Response to below DQ
Need response to the below discussion question response from another student. Will post orginal question for you as well
APA format 150 words 1 scholarly reference with citation less than 5 years old
Devary posted Jul 28, 2018 1:50 PM
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What questions will you want to ask your patients at every visit in order to get the information needed to provide individualized preventive services?
As a provider I would focus on primary prevention questions to assist me to provide individualized preventive services. The answer to these questions would prompt me to educate, advise, and promote healthier lifestyle and social habits.
Questions that should be asked at every visit include: (Not in any particular order)
Do you tan? Sunbath?
What do you normally eat in a day?
What do you normally drink in a day? How much water do you intake?
Do you smoke? Do you do any narcotics or illegal drugs?
Do you wear a seat belt?
Do you feel safe at home?
Do you Drink alcohol?
Do you wear hearing aids or glasses/contacts?
Do you wear a helmet on a bicycle or motorcycle?
Do you exercise? If so, how many times per week and how long?
Do you feel stressed? What brings on your stress? What do you do for stress?
Do you diet or use weight control methods?
Are you aware of your immunization status? Do you get a flu shot every year?
Are you exposed to any environments hazards?
(Dunphy, Winland-Brown, Porter, & Thomas, 2015).
How does the age and gender of the patient impact your approach to delivering preventive services and providing health education?
Age can impact the approach of a provider when delivering preventive services and providing health education. With a pediatric client the provider has to engage the family with health promotion and educate and advise the family on health education and preventive services. The provider must get the family on board with what is offered at appropriate ages such as immunizations to be able to give the child health services. In this case the child cannot make decision on their own so the provider is solely working with the family. Especially with adolescent and teenage population research suggests that parents influence children through behavior patterns and supportive home environments (Hutchens & Lee, 2018).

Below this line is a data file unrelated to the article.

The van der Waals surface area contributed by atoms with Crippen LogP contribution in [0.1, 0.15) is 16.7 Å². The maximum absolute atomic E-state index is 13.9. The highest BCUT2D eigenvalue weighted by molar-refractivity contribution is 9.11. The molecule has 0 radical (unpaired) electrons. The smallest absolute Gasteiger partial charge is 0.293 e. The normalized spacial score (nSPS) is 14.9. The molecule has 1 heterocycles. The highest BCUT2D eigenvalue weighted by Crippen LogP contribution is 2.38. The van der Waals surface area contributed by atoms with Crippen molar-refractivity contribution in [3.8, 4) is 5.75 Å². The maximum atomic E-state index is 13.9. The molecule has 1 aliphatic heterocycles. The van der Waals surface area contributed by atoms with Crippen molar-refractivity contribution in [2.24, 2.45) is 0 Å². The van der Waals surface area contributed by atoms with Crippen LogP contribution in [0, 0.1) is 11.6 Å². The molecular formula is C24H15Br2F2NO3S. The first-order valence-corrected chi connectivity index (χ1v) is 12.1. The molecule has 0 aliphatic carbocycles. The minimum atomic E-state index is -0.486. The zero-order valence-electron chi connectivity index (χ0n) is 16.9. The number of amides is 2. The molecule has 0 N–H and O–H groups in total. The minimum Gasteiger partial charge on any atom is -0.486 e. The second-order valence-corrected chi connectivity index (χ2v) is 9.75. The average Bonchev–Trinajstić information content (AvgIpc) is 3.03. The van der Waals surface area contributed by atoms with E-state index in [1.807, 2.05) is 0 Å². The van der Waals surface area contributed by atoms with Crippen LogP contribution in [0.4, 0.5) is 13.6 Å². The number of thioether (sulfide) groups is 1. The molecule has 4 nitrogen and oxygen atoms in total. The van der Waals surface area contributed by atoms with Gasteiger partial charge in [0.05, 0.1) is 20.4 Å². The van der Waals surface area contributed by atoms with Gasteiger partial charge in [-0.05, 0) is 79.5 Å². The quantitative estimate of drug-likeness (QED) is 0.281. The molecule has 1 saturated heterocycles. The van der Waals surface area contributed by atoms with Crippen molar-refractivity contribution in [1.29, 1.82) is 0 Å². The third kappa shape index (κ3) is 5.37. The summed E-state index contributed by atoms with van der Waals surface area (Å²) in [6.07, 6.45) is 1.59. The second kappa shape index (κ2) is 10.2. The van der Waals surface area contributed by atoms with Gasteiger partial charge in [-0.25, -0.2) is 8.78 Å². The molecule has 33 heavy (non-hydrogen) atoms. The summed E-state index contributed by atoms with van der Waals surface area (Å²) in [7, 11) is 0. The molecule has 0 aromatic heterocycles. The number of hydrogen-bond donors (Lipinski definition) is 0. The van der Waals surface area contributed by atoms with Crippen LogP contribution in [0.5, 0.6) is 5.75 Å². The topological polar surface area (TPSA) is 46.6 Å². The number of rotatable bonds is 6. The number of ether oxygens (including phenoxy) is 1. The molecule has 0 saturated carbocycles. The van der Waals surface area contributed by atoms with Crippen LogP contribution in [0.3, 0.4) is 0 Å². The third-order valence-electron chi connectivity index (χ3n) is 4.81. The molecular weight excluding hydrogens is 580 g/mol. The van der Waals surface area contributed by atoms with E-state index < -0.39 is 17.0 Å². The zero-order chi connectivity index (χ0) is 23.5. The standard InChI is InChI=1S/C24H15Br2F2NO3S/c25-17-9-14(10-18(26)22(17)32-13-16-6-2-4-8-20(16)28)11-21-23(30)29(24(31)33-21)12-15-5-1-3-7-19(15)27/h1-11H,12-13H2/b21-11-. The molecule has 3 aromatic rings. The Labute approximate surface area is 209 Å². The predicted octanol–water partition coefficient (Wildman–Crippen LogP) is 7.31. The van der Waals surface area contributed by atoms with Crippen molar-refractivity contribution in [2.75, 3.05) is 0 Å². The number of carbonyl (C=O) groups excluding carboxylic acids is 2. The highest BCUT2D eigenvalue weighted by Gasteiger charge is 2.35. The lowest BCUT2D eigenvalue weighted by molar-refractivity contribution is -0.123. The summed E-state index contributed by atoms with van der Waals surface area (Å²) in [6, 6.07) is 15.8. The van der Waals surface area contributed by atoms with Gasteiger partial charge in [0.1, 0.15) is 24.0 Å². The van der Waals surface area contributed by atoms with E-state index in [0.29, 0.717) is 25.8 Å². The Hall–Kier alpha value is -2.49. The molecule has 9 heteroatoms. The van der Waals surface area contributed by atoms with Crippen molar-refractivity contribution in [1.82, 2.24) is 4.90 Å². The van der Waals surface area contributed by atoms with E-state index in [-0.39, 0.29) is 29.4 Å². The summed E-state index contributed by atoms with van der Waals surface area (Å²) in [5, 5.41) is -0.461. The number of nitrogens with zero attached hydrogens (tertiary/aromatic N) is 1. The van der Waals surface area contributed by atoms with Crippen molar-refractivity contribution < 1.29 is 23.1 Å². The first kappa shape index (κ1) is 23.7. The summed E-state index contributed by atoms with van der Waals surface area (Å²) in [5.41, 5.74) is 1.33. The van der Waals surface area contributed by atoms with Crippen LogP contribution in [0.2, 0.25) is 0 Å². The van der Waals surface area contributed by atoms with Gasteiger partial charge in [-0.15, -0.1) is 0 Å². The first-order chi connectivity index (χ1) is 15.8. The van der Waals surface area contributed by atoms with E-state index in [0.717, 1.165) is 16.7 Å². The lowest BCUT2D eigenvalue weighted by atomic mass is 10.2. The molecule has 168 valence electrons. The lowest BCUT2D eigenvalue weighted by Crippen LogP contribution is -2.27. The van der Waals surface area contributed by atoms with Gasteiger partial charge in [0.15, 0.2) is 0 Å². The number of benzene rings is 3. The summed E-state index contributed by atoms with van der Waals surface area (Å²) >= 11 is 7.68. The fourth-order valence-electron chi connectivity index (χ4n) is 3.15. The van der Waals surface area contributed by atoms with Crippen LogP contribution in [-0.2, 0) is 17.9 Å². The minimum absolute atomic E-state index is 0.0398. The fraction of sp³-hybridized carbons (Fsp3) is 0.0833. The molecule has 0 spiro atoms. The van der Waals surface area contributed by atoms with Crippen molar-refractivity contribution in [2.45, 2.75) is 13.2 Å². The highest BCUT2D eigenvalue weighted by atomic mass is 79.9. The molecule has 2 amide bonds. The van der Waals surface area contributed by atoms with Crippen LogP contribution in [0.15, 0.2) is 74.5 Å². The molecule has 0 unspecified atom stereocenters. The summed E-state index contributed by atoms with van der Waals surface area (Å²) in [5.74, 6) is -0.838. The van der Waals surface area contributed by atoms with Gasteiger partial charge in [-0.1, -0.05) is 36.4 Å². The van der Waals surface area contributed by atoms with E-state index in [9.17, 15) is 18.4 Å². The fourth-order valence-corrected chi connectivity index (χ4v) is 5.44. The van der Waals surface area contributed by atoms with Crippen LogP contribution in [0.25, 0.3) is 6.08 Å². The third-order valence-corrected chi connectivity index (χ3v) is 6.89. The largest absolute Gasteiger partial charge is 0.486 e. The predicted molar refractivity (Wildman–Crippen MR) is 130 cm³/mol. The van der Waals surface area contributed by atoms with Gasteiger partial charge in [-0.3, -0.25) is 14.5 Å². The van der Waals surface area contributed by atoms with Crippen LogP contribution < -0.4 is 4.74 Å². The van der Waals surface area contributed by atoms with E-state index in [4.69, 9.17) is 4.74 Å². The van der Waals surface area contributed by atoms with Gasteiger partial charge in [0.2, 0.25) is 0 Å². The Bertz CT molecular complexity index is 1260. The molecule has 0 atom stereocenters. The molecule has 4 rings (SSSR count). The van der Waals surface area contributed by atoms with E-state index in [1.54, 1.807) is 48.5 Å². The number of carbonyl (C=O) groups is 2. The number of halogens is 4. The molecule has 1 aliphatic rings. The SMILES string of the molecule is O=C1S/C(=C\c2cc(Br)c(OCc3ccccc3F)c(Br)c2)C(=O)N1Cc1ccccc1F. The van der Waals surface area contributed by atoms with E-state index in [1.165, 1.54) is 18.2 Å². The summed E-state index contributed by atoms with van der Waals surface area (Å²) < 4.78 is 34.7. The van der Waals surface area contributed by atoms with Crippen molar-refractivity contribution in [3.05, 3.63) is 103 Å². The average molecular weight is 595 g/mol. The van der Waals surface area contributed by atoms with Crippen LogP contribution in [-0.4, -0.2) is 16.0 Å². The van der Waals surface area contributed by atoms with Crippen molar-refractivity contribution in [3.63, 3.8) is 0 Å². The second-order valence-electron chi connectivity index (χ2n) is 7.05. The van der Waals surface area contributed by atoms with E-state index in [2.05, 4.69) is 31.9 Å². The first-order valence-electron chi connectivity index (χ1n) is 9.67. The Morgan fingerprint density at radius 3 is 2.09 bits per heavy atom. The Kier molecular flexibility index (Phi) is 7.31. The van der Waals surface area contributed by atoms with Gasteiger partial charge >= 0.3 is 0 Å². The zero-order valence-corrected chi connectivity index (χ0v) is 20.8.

How does the patient’s developmental milestones impact their ability to make healthy changes and take charge of their health?
Developmental milestones do impact the patient’s ability to make healthy changes and take charge of their health. The youth of our society have to be taught by parenting or through school and community environments. The Centers for Disease Control and Prevention (2018) discuss the initiative toward youth health promotion called DASH which stands for the division of adolescent and school health. This program has a goal to promote environments where children can be educated on healthy behaviors, connect to health services, and learn how to avoid becoming pregnant or infected with STDs or HIV (CDC, 2018).
What are some risk factors associated with health promotion?
Screening patients for potential known risk factors is vital for effective health promotion and intervention by the advanced nurse practitioner is part of this (Dunphy, Winland-Brown, Porter, & Thomas, 2015). There are modifiable risk factors and non-modifiable. Modifiable risk factors include weight, diet, social habits, lifestyle choices, and stress whereas non-modifiable risk factors include age, sex, and genetics (Dunphy, Winland-Brown, Porter, & Thomas, 2015). The advanced nurse practitioner should be aware of the modifiable and non-modifiable risk factors through a comprehensive health assessment and physical assessment. The information provided by the patient can lead the provider to intervene through education, diagnostic testing, and health promotion and prevention techniques to assist the patient to change the modifiable risk factors and understand the non-modifiable risk factors.
Dunphy, L. M., Winland-Brown, J. E., Porter, B. O., & Thomas, D. J. (2015). Primary care the art and science of advanced practice nursing (4th ed.). Philadelphia, PA: F.A. Davis Company.
Hutchens, A., & Lee, R. (2018). Parenting practices and children’s physical activity: An integrative review. Journal of School Nursing, 34(1), 68-85.
The Centers for Disease Control and Prevention (CDC). (2018). About the division of adolescent and school health. Retrieved from https://www.cdc.gov/healthyyouth/about/index.htm